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This is a hail mary post.  Praying somebody can help me with this.  

I've got a Buick 225 Dauntless out of a 67 CJ5 I inherited.  Wife's uncle bought the CJ brand new off the lot.  Had the motor rebuilt and am trying to mate it to a 700r4 tranny.  I have gone through 5 different flex plates that are all supposed to fit, but none of them do.  Neither the center hole is big enough for the crankshaft, and the bolt holes do not line up.    

Both me and my buddy who's helping me with the project can't figure out what is the problem.  Engine block numbers confirm it's a Dauntless, as do all the other parts I've bought for it.  I've reached out to Novak, and the flex plate they gave me the part number for doesn't fit.  Flex plate for a Buick 300 doesn't fit.  Flex plate for even fire Buick V6 doesn't fit (tried for the hell of it.)  

If anybody has any ideas or suggestions on what could be wrong, I'd very much appreciate the advice.  It appears I've got the one Dauntless crankshaft that's not stock. 


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masonmoa...The 225 V6 was used in the Jeepster/Commando with a THM400 GM transmission behind it.  That would be one source or method for identifying the correct flexplate.  The other approach would be Buick Special passenger car applications for the 198 V6 and 225 V6 (both odd-fire).  Buick used these engines from 1962-67 in the Buick Special.  THM transmissions were used in the later Buick Special applications.

Kaiser/Jeep would not have done anything unusual with the 225 crankshaft flange.  There was no need to match any other engine or transmission type.  The 225 Dauntless was purchased from GM in crate form.  This would have involved a GM flexplate for the THM400.  Buick used the THM400 in heavy cars and muscle cars behind 400, 430 and 455 V8s.  The 350 Buick V8 was used in the Jeep J-truck/Wagoneer models from 1968-71 with both manual and THM400 transmissions.

To your immediate need, I found this flexplate at The Jeepster Man.  It should be what you need if your torque converter will bolt to this flexplate properly.  Explain that you're mating a THM700R-4 when ordering:


Parts Mike also offers a flexplate but is currently out of stock according to his website:

http://www.partsmike.com/index.php/products/g106-flywheel-buick-v6-oddfire  [Says "flywheel" in the link but is actually a flexplate.]

This should put you on the right path.  Let us know if these leads work.  I have additional thoughts if they do not.


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  • Moses Ludel changed the title to Flexplate for 225 Dauntless V6

Thank you for the response.  I do appreciate it.  

Unfortunately, I've already ordered the flex plate advertised on Jeepsterman and it did not fit.  

The one from PartsMike is not in stock.

We've ordered 3 different flex plates from TA Performance as well, and none fit. 

Novak informed me that I need the ATP Z-117 flex plate for my application.  I just ordered one, but will not get it for a few days before I can check if it fits.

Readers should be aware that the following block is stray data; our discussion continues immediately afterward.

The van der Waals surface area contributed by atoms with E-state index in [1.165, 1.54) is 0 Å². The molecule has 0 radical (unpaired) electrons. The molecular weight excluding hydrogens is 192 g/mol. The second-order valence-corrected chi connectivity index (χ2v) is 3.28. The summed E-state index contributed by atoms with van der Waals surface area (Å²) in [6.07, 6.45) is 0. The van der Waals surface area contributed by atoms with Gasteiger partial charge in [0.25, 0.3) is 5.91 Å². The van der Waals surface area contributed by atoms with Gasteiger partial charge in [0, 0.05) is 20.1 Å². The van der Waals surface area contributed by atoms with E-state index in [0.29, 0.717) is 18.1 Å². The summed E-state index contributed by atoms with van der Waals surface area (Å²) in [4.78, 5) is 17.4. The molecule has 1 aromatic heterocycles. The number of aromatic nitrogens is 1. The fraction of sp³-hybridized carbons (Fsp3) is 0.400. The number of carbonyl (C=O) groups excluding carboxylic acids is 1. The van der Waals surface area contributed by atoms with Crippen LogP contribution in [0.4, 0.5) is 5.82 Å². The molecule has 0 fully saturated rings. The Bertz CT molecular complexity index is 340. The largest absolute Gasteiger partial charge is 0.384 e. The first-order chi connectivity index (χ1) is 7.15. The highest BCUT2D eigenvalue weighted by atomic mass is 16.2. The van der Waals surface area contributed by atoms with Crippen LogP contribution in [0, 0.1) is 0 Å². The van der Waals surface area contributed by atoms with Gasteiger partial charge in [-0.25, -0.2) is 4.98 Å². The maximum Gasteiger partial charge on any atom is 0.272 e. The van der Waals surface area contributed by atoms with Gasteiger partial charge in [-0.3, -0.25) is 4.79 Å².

Thanks again.

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masonmoa...I went to the ATP website with this ATP Z-117 part number.  The flexplate fits 1975-77 (early 1977) Buick odd-firing 231/3.8L V6s.  An odd-fire 231 should have the same crankshaft flange pattern as your 225 Dauntless, so this should work. 

According to a reputable resource, the Jeep/Buick 225 and odd-fire Buick 231 crankshafts can interchange.  There is one GM crankshaft number common to both engines:  1357898.  The 1357898 crankshaft is distinctly 225 Jeep/Buick and also appears among the 1975 to early 1977 odd-firing V6 crankshafts.  The ATP flexplate should fit:


Here are some specs on the flexplate you've ordered.  Take a close look at the torque converter mounting hole spread, the outer diameter of the flexplate, the crankshaft flange pattern and the tooth count (160).  Compare this with your 225 V6 engine and the 700R-4 transmission:

Part Number
Additional Details
Torque converter mounting hole spread is 11.75 inches
Flywheel Pitch
12 TO 14
Outer Diameter (in inches)
Late 1977 and 1978-up 231s are even-fire.  The later front-wheel drive 231 V6 engines have a smaller crankshaft flange and bolt pattern design.  The ATP Z-117 flexplate is designed for an odd-fire, RWD V6 engine.
The balancing formula is similar between the 225 and 231 odd-fire V6s, but the formula is different for the even-fire 231 V6 (introduced mid-year 1977 and up).  This ATP flexplate for an odd-fire 231 should be similar to a Jeepster/Commando 225 flexplate.  (As you know, the Dauntless 225 V6 with automatic transmission was only available in the 1967-71 Jeepster/Commando C-101 and not in the CJ models.)  The Buick V6 odd-fire crankshaft is externally balanced.  Factory method was to balance the crankshaft, flywheel/flexplate and vibration damper as an assembly before building the engine. 

Footnote:  In the early nineties, I toured the GM plant that built the redesigned Chevrolet L35 90-degree 4.3L CPI V6 engines with a counter-balance shaft.  At GM, externally balancing the engine was done with the flywheel or flexplate in place on a completely assembled engine.  The assembled engine was fired on natural gas, and a strobe light indicated where to punch or drill the flexplate or flywheel for crankshaft balance.  (In the sixties, Buick and Jeep technology likely did a manual bob-weight balance of the crankshaft, damper and flywheel or flexplate before the engine assembly.)  When rebuilding these V6s and other externally balanced engines, the damper, crankshaft and flywheel or flexplate are balanced together before the engine assembly.  (The clutch cover may be included, too.)  Today, if a quality machine shop rebuilds a 225 or 231 V6, the damper, crankshaft, flywheel/clutch and flexplate components get balanced.  The odd- and even-fire engines, due to their different crankshaft phases, use different balancing formulas.  If needed, I have the formulas for primary balancing either engine type.
You're using the original 225 damper/pulley, right?  Since your engine is assembled, the flexplate cannot be balanced with the crankshaft and damper.  As a direct replacement part, the ATP flexplate likely has some balance formula.  If there is any imbalance, a flexplate contributes far less vibration than an out-of-balance, heavier flywheel/clutch assembly.  The flexplate does not have anywhere near the mass.  It also benefits from the fluid torque converter.  You may not have any issue.  If you're not familiar with the odd-fire V6 running "rough as a cob" (as one sixties GM engineer called it), get ready for the natural odd-fire rumbling.  This is different than an imbalance vibration.